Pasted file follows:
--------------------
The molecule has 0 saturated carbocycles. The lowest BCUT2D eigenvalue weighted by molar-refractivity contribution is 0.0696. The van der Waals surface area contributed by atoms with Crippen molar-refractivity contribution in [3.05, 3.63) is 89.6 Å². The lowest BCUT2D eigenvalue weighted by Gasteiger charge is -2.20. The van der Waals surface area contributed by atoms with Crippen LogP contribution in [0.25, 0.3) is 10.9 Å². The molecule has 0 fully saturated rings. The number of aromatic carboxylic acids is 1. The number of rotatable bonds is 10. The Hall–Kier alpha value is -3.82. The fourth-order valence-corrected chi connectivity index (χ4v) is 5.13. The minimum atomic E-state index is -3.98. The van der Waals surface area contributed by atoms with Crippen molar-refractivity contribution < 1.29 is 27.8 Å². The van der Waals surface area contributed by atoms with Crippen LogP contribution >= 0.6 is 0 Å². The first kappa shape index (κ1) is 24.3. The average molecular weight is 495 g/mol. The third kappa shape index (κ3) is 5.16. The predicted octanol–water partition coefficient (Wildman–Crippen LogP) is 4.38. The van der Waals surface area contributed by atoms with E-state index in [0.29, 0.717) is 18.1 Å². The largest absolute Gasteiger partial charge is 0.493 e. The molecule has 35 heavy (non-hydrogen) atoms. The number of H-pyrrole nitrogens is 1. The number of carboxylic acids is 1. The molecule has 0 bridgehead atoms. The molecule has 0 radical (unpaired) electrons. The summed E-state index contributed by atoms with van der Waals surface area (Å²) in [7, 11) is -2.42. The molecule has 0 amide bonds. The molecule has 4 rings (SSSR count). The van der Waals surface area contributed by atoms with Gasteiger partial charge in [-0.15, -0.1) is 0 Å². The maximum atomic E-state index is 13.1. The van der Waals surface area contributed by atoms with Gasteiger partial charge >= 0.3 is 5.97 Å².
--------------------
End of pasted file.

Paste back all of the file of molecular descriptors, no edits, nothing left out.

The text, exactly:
The molecule has 0 saturated carbocycles. The lowest BCUT2D eigenvalue weighted by molar-refractivity contribution is 0.0696. The van der Waals surface area contributed by atoms with Crippen molar-refractivity contribution in [3.05, 3.63) is 89.6 Å². The lowest BCUT2D eigenvalue weighted by Gasteiger charge is -2.20. The van der Waals surface area contributed by atoms with Crippen LogP contribution in [0.25, 0.3) is 10.9 Å². The molecule has 0 fully saturated rings. The number of aromatic carboxylic acids is 1. The number of rotatable bonds is 10. The Hall–Kier alpha value is -3.82. The fourth-order valence-corrected chi connectivity index (χ4v) is 5.13. The minimum atomic E-state index is -3.98. The van der Waals surface area contributed by atoms with Crippen molar-refractivity contribution < 1.29 is 27.8 Å². The van der Waals surface area contributed by atoms with Crippen LogP contribution >= 0.6 is 0 Å². The first kappa shape index (κ1) is 24.3. The average molecular weight is 495 g/mol. The third kappa shape index (κ3) is 5.16. The predicted octanol–water partition coefficient (Wildman–Crippen LogP) is 4.38. The van der Waals surface area contributed by atoms with E-state index in [0.29, 0.717) is 18.1 Å². The largest absolute Gasteiger partial charge is 0.493 e. The molecule has 35 heavy (non-hydrogen) atoms. The number of H-pyrrole nitrogens is 1. The number of carboxylic acids is 1. The molecule has 0 bridgehead atoms. The molecule has 0 radical (unpaired) electrons. The summed E-state index contributed by atoms with van der Waals surface area (Å²) in [7, 11) is -2.42. The molecule has 0 amide bonds. The molecule has 4 rings (SSSR count). The van der Waals surface area contributed by atoms with Gasteiger partial charge in [-0.15, -0.1) is 0 Å². The maximum atomic E-state index is 13.1. The van der Waals surface area contributed by atoms with Gasteiger partial charge >= 0.3 is 5.97 Å².